I agree except for a few: CFLs (depending on the size) put off a lot less heat than incandescents and not that much more than LEDs. My CFLs have a 5 yr. warranty, so that means your LEDs have a 50 yr. lifespan? I doubt that. My CFLs put out the equivalent of a 60W incandescent at only 9 waats. That's really close to an LED. When they expire, I will replace them with LEDs.
Btw, one of the first things I did after buying this home (about 4 yrs. ago) was to replace 75 (had no idea there were this many) incandescents with CFLs...
Here is where it gets confusing. I spent a few months on a lighting proposal as part of an energy efficiency committee at work. If you look at a CFL in manufacturers claims, they look pretty good... However, in real life commercial application it is another story. The CFL bulbs are rated constant on bare bulb at a steady cool temp, with some manufacturer rounding up. Put them in a recessed fixture (and not all are recommended for recessed fixtures) for an office environment, and it is a different story. About half of the light output is lost in fixture. Heat is trapped in fixture, leading to higher power consumption and much shorter lifespan. You want the holes in the ceilling sealed to keep from using HVAC to heat and cool the airspace above the ceiling, causing more thermal problems in the cans. People turn lights on and off. CFL's also tend to completely fail, meaning you have to move up your replacement schedule to account for first failures. In recessed fixtures in an office situation, CFL's need to be replaced regularly (although they are an improvement over incandescents).
However, the CREE retrofits are engineered and rated for the application. While the rated lifespan of a CFL doesn't look too bad on paper for ideal circumstances, the LED fixtures easily last ten times as long in-application. And since they tend to degrade, rather than completely burn out, you can stretch the replacement schedule even longer. The LED retrofit offers much better light output and lifespan in application. The trim ring seals off the ceiling, making it unnessary to replace the cans with sealed backs. Switching on an off does not degrade LED's. And CREE tends to rate their bulbs conservatively (unlike most manufacturers). DOE, Walmart, DOD and some other large organizations that actually have the time, buying power, and capablilties to fully evaluate the options have been going with CREE LED fixtures.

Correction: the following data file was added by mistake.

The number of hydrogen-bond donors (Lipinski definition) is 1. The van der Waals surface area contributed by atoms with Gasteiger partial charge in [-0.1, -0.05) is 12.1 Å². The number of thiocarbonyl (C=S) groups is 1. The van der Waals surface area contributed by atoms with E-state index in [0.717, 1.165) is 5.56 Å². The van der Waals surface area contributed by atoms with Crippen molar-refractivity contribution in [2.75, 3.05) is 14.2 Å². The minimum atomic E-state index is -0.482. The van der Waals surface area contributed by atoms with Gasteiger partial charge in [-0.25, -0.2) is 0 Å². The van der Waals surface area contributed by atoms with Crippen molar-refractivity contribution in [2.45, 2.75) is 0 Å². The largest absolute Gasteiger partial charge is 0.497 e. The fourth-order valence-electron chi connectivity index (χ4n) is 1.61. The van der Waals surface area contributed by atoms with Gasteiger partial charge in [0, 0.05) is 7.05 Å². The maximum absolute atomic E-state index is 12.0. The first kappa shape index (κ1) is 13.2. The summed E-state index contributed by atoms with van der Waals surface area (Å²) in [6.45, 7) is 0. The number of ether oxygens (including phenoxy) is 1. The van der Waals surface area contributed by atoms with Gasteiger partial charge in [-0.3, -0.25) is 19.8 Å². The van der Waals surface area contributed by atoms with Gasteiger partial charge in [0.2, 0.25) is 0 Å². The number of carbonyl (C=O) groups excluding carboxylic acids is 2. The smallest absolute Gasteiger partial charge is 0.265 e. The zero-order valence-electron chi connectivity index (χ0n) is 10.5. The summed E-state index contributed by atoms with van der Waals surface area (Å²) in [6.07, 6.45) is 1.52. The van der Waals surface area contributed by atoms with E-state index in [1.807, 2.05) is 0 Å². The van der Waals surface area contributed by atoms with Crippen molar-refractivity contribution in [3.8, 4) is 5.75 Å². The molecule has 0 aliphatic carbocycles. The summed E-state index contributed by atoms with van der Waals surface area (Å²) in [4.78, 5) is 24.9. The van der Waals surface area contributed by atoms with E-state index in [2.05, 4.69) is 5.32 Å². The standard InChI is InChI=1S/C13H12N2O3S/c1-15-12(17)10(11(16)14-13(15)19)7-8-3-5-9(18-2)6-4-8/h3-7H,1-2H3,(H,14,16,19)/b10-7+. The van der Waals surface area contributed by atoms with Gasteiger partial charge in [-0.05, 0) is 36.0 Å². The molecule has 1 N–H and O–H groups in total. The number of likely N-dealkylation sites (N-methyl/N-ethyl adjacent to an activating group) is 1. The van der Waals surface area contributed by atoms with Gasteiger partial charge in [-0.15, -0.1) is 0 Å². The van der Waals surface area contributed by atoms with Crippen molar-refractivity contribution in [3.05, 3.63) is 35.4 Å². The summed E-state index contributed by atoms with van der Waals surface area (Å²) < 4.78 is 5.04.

But, if you just look at the numbers used in marketing, it is hard to tell that. You can look at residential consumer warranty rating where they will make you fill out paperwork while being almost as expensive with shipping as a new bulb to have it replaced under warranty and be mislead to think it will last that long in application (like "lifetime warranty" brake pads at Midas). It is like comparing Aiwa boombox advertised wattage to NAD amplifier rated wattage-- in real life the NAD actually measures dramatically higher, but the boombox advertises itself much higher. It really isn't easy for a consumer to figure it out (it took me a while on the committee). You see numbers and think you are comparing apples to apples, but you aren't. And many no-name LED manufacturers also have misleading marketing. Some even use CREE diodes in their fixturers and you would think they would operate comparably, but the electronics and thermal management are not up to par with the CREE fixtures... That's why I recommend people who don't have aquisition departments and access to independant testing to look at Energy Star and some of the other DOE programs and think about the application.